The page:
How Verizon and a BGP Optimizer Knocked Large Parts of the Internet Offline Today — “This should never have happened because Verizon should never have forwarded those routes to the rest of the Internet. To understand why, read on.”
What 36,000 OSS Projects and 12,000 Commercial Dev Teams Taught Us About Secure Coding Practices — Sonatype’s 2019 State of the Software Supply Chain report is now available.
Kubernetes Security Myths Debunked — Some really good tips for making containers and Kubernetes security.
How SRE teams are organized, and how to get started — It’s not a Deloitte or Accenture ratio of lines of code to the number of people. SRE is a process that when considered will help figure out what it’s going to take to get to the desired outcome. Now, with that being said, calculus is hard.
CVE-less vulnerabilities — ”The sheer number of bugs being reported is overwhelming many (most?) free-software projects, which simply do not have enough eyeballs to fix, or even triage, many of the reports they receive. A discussion about that is currently playing out on the oss-security mailing list.”
Pillaging The Jenkins Treasure Chest — “Jenkins tends to be a treasure trove of information in certain organizations, and it’s all too easy for a developer or operations team to leave something behind ‘just to get things done’.”
What is DevOps — “DevOps is the professional practice of frequent, continued, and iterative improvements through measurable changes, the goal of which is to become a high-velocity organization thus improving business outcomes.”
European Commission - PRESS RELEASES - Press release - Mergers: Commission approves acquisition of Red Hat by IBM — Only a handful of approvals left. I’ll still be a Red Hat employee when the deal closes so 😛😛😛.
Introducing Waxosuit — ”I didn’t want my development teams to have to re-write, copy/paste, or cargo cult stale implementations of NFRs for things like logging, tracing, contextual tracing (e.g. OpenTracing/Jaeger), Application Performance Monitoring (APM), health checking (e.g. live/readiness probes), message broker client wrappers, key-value store client wrappers, HTTP server endpoint wrappers, and so on.”
A deep dive into Linux namespaces — ”In this series of posts we will look closely at one of the main ingredients in a container - Namespaces”
Raspberry Pi 4 on sale now from $35 — A $55 (USD) version is available with 4 GB of RAM. This is a full computer now for a lot of folks. I can’t believe how far this platform has come.
The Raspberry Pi 4 launch site runs on a Pi 4 cluster — ”The launch site for the Raspberry Pi 4 Model B is mostly running on a cluster of 18 of the little devices themselves. Fourteen handle PHP code execution, two serve static files, and two run memcached.” But, they’re using Cloudflare and an external database. I mean, I/O would be a nightmare.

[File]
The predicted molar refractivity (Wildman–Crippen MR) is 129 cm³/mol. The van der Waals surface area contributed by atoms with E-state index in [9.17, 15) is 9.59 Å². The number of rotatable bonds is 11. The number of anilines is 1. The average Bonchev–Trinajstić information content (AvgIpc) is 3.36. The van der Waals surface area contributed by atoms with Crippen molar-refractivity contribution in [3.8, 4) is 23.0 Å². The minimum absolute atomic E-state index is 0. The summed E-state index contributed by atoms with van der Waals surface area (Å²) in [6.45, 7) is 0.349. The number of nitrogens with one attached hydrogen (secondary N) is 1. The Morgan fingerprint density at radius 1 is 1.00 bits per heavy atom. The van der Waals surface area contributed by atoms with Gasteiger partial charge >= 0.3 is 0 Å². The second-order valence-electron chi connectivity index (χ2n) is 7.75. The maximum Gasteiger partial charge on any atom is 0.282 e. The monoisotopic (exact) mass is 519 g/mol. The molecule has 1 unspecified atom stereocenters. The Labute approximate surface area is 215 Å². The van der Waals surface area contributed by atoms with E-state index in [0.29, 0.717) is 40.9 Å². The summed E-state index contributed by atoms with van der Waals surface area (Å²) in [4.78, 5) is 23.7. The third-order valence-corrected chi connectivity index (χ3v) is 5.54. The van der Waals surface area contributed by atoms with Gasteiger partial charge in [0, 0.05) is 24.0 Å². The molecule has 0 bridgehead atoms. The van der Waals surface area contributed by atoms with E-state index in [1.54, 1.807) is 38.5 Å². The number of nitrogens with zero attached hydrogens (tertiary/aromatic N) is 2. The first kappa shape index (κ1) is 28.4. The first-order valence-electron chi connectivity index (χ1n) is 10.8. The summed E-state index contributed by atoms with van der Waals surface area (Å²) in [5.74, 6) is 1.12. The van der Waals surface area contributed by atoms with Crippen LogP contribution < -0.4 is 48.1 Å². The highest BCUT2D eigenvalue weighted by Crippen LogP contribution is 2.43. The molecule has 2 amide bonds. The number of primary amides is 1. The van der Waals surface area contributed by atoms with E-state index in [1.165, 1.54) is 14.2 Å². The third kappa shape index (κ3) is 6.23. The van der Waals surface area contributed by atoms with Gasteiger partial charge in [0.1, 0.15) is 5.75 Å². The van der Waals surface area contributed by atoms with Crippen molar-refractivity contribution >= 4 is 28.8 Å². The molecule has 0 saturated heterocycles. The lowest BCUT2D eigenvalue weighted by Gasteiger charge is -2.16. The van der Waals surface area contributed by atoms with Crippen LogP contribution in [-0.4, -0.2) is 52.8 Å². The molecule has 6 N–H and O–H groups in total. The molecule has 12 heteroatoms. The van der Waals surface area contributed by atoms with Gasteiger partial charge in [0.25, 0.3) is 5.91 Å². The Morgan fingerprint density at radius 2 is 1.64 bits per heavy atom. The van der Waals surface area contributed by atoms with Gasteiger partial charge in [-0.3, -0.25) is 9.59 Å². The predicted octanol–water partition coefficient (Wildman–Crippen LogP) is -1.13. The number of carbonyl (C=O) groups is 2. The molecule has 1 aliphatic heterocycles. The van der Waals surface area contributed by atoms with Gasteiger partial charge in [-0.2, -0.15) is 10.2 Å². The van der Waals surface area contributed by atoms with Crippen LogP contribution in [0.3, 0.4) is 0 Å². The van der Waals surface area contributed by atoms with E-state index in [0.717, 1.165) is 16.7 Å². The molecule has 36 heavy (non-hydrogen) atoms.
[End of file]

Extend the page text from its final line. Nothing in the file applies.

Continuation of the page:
New property of light discovered — ”researchers have found that light can also be twisted, a property called angular momentum. Beams with highly structured angular momentum are said to have orbital angular momentum (OAM), and are called vortex beams.” This could potentially be an evolutionary step in communications.
The in and outs of Microsoft’s new Windows Terminal — Handy features in the Store applications, but the underlying infrastructure changes matter more
Security Crawl Maze: An Open Source Tool to Test Web Security Crawlers — ”Security Crawl Maze is a simple Python application built with the Flask framework that contains a wide variety of cases for ways in which a web based application can link other resources on the Web.”
2001: Linux is cancer, says Microsoft. 2019: Hey friends, ah, can we join the official linux-distros mailing list, plz? — I know for a fact Microsoft was a little late to the party on a major Kubernetes vulnerability in the past year because they didn’t have solid representation on this list. This is a good thing for everyone in the end.
google/ko — Build and deploy Go applications on Kubernetes
alexrs/mobile-devops — A curated list of resources for mobile devops, including blog posts and talks about tooling and infrastructure for mobile apps
DevOps’ish Tweet of the Week
Success in a whiteboard coding interview has little correlation to your ability as a developer. The problems are designed to test problem-solving skills, not practical skills you might need on the job. Is anyone actually good at these types of interviews? 🙅♀️— Emma Bostian 🐞 (@EmmaBostian) June 29, 2019
Notes from this week’s issue can be found here.